Happily, most of the other productions proved worthwhile, but Everything Loose remained in its own league in terms of daring, incisive scholarship, and critical ambition. The Freeway Histories on offer in Windshield, Overdrive and to a lesser degree throughout PSTP give way in Everything Loose Will Land to a new and more sophisticated theorization of Los Angeles as a catalyst for cultural and disciplinary cross-pollination. If the Venetian post-Marxist Manfredo Tafuri famously believed in one History and many theories, the PSTP shows suggest the opposite can also hold true: here we have many histories, and a single Theory, provided by Lavin.

Where most of the shows begin with archival exploration and end with well-formulated and nicely mounted chronologies of their findings, Lavin’s Everything Loose Will Land proves a hitherto vague hypothesis: in contrast to the model of medium specificity and disciplinary fortification that still held in New York into the 1970s, the radical advances in architecture and the visual arts in Los Angeles through that decade not only rewarded but required the suspension of disciplinary strictures to take shape. Lavin and her curatorial team assemble almost 100 instances of transdisciplinary borrowing, cross-pollination, and co-evolution to cement their case, spanning from Judy Chicago’s well-known Womanhouse and her more esoteric Aesthetic Research Collaborative (ARC), which placed performance art in malls, to a board game marketed by the designer of those same malls, Victor Gruen. A three-way collaboration between Billy Al Bengston, Frank Gehry, and Ed Ruscha on Bengston’s retrospective installation and catalog at LACMA in 1968, shows an artist playing architect, architect channeling artist, and all developing graphic and notational strategies for future work.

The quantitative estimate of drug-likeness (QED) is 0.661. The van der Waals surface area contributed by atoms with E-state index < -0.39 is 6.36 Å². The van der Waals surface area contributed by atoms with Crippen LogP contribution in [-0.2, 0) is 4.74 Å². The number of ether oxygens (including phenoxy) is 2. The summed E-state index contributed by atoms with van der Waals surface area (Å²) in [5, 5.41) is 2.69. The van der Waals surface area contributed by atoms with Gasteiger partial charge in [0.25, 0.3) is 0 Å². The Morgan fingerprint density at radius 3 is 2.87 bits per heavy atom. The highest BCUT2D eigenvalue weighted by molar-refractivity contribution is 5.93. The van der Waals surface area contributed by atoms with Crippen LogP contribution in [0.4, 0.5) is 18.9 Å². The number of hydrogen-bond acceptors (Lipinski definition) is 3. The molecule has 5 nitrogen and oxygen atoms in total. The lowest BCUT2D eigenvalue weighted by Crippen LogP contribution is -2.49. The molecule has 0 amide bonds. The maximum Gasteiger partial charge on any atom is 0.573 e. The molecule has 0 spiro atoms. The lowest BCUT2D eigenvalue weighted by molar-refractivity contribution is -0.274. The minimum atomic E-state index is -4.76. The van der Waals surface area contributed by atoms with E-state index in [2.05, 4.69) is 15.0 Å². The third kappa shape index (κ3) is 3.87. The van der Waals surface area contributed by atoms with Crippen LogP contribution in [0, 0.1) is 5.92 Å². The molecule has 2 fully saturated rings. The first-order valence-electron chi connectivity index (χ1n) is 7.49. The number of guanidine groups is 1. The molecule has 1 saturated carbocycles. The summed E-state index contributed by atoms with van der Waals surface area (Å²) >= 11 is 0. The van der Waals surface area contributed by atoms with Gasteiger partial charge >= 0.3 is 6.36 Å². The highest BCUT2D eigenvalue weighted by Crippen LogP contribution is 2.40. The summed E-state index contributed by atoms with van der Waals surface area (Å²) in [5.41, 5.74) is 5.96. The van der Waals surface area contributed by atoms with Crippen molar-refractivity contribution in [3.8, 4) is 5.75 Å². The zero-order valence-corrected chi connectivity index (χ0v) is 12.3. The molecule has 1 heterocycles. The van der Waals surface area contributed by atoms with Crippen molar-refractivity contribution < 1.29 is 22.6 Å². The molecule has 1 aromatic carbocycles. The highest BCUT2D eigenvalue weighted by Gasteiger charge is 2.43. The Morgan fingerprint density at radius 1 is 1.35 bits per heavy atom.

Paolo Soleri, ArcVillage I, 1969, Plexiglass model, 30 x 30 x 15 inches, Courtesy of Cosanti Foundation. Photo by Joshua White.
Paolo Soleri, ArcVillage I, 1969, Plexiglass model, 30 x 30 x 15 inches, Courtesy of Cosanti Foundation. Photo by Joshua White.


Bruce Nauman, Untitled [Equilateral Triangle], 1980, Installation view, Everything Loose Will Land, MAK Center for Art and Architecture, Los Angeles, at the Schindler House, 2013. Photo by Joshua White.
Bruce Nauman, Untitled [Equilateral Triangle], 1980, Installation view, Everything Loose Will Land, MAK Center for Art and Architecture, Los Angeles, at the Schindler House, 2013. Photo by Joshua White.

If A New Sculpturalism‘s ousted curator Christopher Mount seemed a lost and surprisingly naive New Yorker in Los Angeles, no one will mistake Lavin for either. Her catalog essay for ELWL, “Studs, Snapshots, and Gizmos: Los Angeles Dearchitectured,” begins with a lesson in tourism, focusing on Robert Smithson whose pilgrimages to the West Coast in the 1960s and 1970s were as much for access to advanced technology as for cultural enlightenment. The western landscape, infrastructure, and film and aerospace industries often lived up to their allure, but the local artists and architects didn’t make the strongest impression. After submitting a proposal for modifying a Kaiser Steelworks refinery to a LACMA show on Art and Technology in 1969, Smithson returned to New York with Nancy Holt and made a film in which she impersonates an archetypal East Coast artist and he her West Coast counterpart. They sit across from one another at a loft kitchen, the West Coast artist visiting on a trip east. She leans in with taxing, insistent rigor; he’s all laid-back, phenomenal mumbo jumbo. Her solicitousness masks her condescension; his languor belies his insecurity. To say they speak past each other is too collegial — they speak to themselves, wishing the other away.

In another deft restaging of East Coast versus West Coast sensibilities, Lavin invited Bernard Tschumi and Thom Mayne to discuss their work a week into the run of Everything Loose Will Land. On paper, this looked like an almost sadistic match-up. The dean of the Columbia School of Architecture for its most influential decade in the 1990s, Tschumi is the author of almost as many books as buildings, but all of both are well regarded, highly articulate, steeped in both theoretical rigor and his firsthand involvement in the 1960s French counterculture. Brilliant designer though he may be, Thom Mayne is considered, well … loose. Those of us contemplating a move from East to West Coast schools in the late 1980s heard alarming rumors about an infamous “Night they made Thom cry at Columbia” after he gave a lecture there in those years.